Vegan caramel apples without dairy or coconut milk! Some caramel sauce will just side off your apple or others will be so tough that it hurts your teeth. This vegan caramel recipe is thick and sticky enough to coat your apples yet still soft and chewy. Best of all, since it's not made with coconut milk like many vegan caramels, it has the classic taste that you expect from a traditional caramel apple.
Caramel is something I thought I may never be able to eat again after going vegan. I wasn't sure how to make caramel or if it was even possible without dairy, but I was determined to try!
After years of living without caramel, I came across a vegan caramel recipe in a magazine. It called for coconut milk instead of dairy. I was so excited that I made it that same day. I thought it was delicious, but it definitely had a coconut flavor and not the normal caramel flavor that I remembered. My son who hates coconut wouldn't touch it. It seemed like there had to be another way to get the right consistency and flavor.
What do you use instead of dairy?
After much trial and error, I discovered that refined coconut oil and soy milk work great as a replacement for dairy or coconut milk. If you use refined coconut oil, it doesn’t have the flavor of coconut, and the soy milk gives it the right consistency. I use this basic caramel recipe for my vegan salted caramel sauce too.
How do I make vegan caramel apples?
Start with a clean medium-sized saucepan and add the sugar and water and cream of tartar.
Heat on medium bringing the sugar water will start to boil. (Don’t stir. Just pick up the saucepan and swish around the sugar if needed).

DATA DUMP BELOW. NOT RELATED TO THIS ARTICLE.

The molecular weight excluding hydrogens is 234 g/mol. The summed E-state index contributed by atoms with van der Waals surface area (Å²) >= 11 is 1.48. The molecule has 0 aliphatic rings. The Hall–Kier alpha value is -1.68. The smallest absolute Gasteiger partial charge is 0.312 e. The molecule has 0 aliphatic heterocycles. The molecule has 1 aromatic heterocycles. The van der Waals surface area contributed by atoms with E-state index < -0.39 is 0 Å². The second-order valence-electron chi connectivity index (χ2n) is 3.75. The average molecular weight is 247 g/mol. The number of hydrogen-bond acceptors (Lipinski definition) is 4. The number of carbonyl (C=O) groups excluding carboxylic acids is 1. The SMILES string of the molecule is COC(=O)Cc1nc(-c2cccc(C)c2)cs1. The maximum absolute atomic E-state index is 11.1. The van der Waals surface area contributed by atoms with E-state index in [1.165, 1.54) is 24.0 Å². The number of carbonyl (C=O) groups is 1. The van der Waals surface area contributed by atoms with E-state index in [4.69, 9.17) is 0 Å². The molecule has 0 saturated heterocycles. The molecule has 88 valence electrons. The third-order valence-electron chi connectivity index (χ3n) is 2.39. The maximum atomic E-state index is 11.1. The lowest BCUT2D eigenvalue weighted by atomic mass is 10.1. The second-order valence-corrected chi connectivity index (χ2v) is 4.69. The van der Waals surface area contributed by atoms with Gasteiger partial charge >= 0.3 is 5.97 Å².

Watch the sugar mixture closely! After it boils for about 6-8 minutes, it will start to get slightly darker and smell like caramel.
Boil for about 10-20 more seconds to let it turn a medium brown color (this color change will be slight when using vegan unbleached sugar).
Remove from heat and immediately add coconut oil and stir with a metal whisk for a few seconds.
Add the soy milk and continue to stir until smooth and everything is well mixed. (It will bubble up and may spatter, so be careful)!
Allow cooling to room temperature.
- While it's cooling, prepare your apples by washing and drying them. Then remove the stems and insert a stick into the top.
- Line a tray with parchment paper to set the apples on after they have been dipped.
- Reheat the caramel sauce until it is the right consistency for dipping apples. (If your caramel is thin, let it boil again for about 30 seconds. If it is too thick add a teaspoon or two of soy milk and reheat and stir until it's a sticky sauce.
- Dip the apples in the caramel. Let the excess drip off and place on the parchment-lined tray.
- Allow cooling in the refrigerator for about 30 minutes. They will come off the paper easily once they have cooled completely.
- I have found that if you let the caramel sauce cool slightly and then heat on low again and let it bubble for about 30 seconds, it makes it stickier and a just the right consistency for making caramel apples.
- Caramel is tricky! Nearly every recipe on my blog is easy and can be done by someone relatively inexperienced in the kitchen, however, caramel is more of an exact science.
- You must watch it carefully. It goes from sugar to caramel to a burnt mess in a matter of about 30 seconds. Just know that you may have to throw out your first attempt, but once you get it right, it becomes easy.
Tips to making perfect vegan caramel:
- Every time I made vegan caramel it would come out differently and many times it would seem perfect while still warm, but then get gritty and start to crystallize when it cooled. So, I learned to add a pinch of cream of tartar to keep the sugar smooth.